Activist gives lecture at UH
Former political prisoner and Black Panther Ashanti Alston drew in a diverse crowd Wednesday at the University Center.
Alston was only 16 years old when he joined the militant group, and for him, it was a life-changing decision.
During the prime of the Civil Rights Movement, Alston watched unforgettable images on his television as a young boy. He became enraged and motivated to provoke change. It was then that he found comfort and empowerment within the Black Panther Party.
“I learned to not fear my enemies,” Alston said.
Also a member of the Black Liberation Army, Alston spent many years engaging in what he calls “guerrilla warfare.” Though Alston spent more than a decade in prison for armed bank robbery, he does not hesitate to say that he has never committed a crime.
“I was captured for banks appropriation; it is not a robbery, not a crime. We were guerrillas trying to fund our revolution,” Alston said.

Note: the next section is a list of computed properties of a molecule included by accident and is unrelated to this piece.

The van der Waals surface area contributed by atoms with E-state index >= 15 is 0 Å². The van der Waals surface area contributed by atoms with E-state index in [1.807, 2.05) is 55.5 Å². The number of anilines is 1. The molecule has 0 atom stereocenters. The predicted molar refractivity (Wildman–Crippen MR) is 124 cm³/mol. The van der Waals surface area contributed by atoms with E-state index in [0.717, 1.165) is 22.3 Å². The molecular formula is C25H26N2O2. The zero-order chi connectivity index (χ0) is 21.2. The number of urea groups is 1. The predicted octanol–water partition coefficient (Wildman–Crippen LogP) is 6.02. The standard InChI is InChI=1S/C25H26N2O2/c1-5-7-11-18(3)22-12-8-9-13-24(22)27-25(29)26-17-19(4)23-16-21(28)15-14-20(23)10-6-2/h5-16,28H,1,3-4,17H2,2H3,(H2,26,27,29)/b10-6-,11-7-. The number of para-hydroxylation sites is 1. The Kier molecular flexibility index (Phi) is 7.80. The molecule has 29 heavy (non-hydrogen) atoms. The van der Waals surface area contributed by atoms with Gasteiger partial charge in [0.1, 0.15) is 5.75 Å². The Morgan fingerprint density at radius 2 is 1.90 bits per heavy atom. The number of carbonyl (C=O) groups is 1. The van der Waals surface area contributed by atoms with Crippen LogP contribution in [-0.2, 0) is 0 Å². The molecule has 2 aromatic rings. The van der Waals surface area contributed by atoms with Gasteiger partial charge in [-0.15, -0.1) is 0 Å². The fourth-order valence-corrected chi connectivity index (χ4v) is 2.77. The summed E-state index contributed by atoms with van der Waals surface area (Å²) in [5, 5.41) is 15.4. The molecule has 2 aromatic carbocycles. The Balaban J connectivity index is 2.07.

Alston said the BLA was at war, and the police were their front-line oppressors. All that he and his fellow members desired was freedom.
“We knew we had to be daring and take risk because we were at war,” Alston said. “You cannot wait for justice, where justice does not exist.”
As an anarchist, Alston said he believes no form of government is tolerable. He believes that one does not need an all-powerful authority, but that society should be governed solely by face-to-face relationships, having faith in oneself, as well as, their fellow human beings.
“Don’t fool yourself into thinking you can vote in change,” Alston said.
Although President Barack Obama is seen as the first black president, Alston said he is not impressed.
“Obama ran as an American to promote America, so he is not a friend,” Alston said.
Though times have significantly changed since the Civil Rights Movement of the 1960s, Alston said that the war is not over. He solicited the crowd at the event to continue the fight and to go underground and organize.
Alston remained optimistic that true change can really come if this generation will step up to the challenge.
“You can contribute to stop the madness, it ain’t gonna happen without some people getting hurt,” Alston said.
Students for a Democratic Society hosted the event as part of its agenda to raise awareness and promote human rights. Students of all ethnicities, religions and beliefs were in attendance.
Elizabeth Brignac, an English major and member of SDS, said she is a staunch activist for social justice.
“It was amazing to hear his story, and extremely inspiring,” Brignac said.